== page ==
The Crane User is responsible for:

  • Complying with regulations, standards, and manufacturer’s requirements
  • Using supervisors that are qualified for crane activities
  • Ensuring the crane is in proper operating condition, including verifying the crane owner has provided the required documentation and frequent inspections have been completed
  • Verifying that the crane has the necessary lifting capacity to perform the work
  • Using crane operators that meet the requirements
  • Ensuring the assigned operator(s) have been notified of adjustments or repairs that have not yet been completed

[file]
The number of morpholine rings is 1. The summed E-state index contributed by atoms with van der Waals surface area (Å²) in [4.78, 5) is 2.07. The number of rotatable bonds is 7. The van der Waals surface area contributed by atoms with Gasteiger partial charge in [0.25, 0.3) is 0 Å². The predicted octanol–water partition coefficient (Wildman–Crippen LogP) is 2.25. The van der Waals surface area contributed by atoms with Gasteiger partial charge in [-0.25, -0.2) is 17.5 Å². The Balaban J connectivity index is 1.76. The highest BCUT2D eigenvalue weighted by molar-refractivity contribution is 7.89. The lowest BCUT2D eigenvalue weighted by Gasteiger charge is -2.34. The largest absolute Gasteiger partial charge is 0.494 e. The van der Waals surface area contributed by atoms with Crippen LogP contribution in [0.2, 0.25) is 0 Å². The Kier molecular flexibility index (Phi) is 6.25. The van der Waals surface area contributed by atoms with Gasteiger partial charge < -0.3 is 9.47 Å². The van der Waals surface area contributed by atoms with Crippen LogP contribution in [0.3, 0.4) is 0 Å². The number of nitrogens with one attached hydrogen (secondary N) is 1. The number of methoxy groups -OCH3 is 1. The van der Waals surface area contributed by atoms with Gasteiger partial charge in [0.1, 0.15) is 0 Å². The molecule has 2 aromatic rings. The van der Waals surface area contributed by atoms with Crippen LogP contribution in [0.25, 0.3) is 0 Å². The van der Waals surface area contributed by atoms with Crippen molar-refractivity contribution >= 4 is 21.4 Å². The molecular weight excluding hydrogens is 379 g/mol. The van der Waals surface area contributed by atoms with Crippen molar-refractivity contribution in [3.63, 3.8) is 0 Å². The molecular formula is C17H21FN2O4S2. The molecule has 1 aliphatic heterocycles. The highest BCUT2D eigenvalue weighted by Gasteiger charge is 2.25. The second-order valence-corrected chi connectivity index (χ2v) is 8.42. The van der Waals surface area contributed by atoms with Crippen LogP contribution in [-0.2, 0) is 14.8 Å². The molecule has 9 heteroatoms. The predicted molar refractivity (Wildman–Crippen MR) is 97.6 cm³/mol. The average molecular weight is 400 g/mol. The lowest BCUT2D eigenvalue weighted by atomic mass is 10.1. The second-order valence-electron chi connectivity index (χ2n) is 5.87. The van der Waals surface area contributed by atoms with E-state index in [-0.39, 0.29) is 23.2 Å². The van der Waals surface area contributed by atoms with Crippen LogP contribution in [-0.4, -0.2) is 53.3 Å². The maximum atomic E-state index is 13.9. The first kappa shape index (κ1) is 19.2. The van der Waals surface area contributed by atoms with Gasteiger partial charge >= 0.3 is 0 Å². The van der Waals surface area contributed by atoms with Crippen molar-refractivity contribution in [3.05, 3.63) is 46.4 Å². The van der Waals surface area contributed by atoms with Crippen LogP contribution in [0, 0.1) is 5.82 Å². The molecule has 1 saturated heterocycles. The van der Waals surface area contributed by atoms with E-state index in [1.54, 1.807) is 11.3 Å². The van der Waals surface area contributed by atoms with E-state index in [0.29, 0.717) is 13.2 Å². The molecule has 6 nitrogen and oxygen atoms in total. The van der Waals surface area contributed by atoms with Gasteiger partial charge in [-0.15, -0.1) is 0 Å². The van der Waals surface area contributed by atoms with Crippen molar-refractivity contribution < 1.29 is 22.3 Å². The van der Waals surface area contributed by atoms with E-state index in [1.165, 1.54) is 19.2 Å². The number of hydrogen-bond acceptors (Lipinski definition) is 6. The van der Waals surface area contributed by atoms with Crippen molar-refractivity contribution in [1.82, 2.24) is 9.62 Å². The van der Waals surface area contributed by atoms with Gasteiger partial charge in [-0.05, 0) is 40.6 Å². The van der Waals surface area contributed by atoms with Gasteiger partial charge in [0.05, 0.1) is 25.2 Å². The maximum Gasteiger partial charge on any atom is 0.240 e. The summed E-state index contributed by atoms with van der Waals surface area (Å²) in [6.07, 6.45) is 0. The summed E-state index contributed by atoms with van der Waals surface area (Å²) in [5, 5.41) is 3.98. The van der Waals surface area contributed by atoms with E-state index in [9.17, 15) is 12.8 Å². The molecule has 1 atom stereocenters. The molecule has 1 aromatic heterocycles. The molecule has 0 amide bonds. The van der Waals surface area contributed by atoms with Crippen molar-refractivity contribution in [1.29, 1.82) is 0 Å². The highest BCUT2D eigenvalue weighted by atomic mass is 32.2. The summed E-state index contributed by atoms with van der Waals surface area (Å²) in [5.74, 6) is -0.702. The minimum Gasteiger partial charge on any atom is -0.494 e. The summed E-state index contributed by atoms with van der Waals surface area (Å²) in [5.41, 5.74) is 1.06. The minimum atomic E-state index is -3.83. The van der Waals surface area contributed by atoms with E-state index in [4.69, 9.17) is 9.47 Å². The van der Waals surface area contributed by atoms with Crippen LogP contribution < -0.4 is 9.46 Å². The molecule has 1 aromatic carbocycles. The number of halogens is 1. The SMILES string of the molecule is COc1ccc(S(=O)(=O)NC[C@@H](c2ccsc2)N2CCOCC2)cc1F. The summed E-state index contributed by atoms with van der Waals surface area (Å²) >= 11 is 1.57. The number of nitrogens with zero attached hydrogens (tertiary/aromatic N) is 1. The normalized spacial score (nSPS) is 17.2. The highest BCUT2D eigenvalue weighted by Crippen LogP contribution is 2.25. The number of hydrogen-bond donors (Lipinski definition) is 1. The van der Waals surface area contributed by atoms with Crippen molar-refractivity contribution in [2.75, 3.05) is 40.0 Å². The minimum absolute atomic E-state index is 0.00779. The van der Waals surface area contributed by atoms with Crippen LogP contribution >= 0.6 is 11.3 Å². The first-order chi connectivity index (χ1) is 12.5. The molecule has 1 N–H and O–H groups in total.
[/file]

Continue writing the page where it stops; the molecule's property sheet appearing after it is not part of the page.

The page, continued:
• Designating personnel for maintenance, repair, transport, assembly and disassembly
  • Ensuring all inspection, testing and maintenance programs specified are followed
  • Informing the crane owner if rope on the crane is replaced or shortened

Two things become evident from the lists of responsibilities. First, on smaller jobsites, the Crane User role is typically included with another role such as Site Supervisor, Lift Director, etc. Second, overlapping of responsibilities becomes obvious. While the responsibilities overlap, the perspectives the roles are coming from can be different. When ASME puts responsibilities under multiple areas, it is in order to have a full perspective and to ensure that these significant items are not missed.

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The Crane Owner, Crane User, and Site Supervisor each come from a different perspective, so they must understand exactly what their responsibilities are.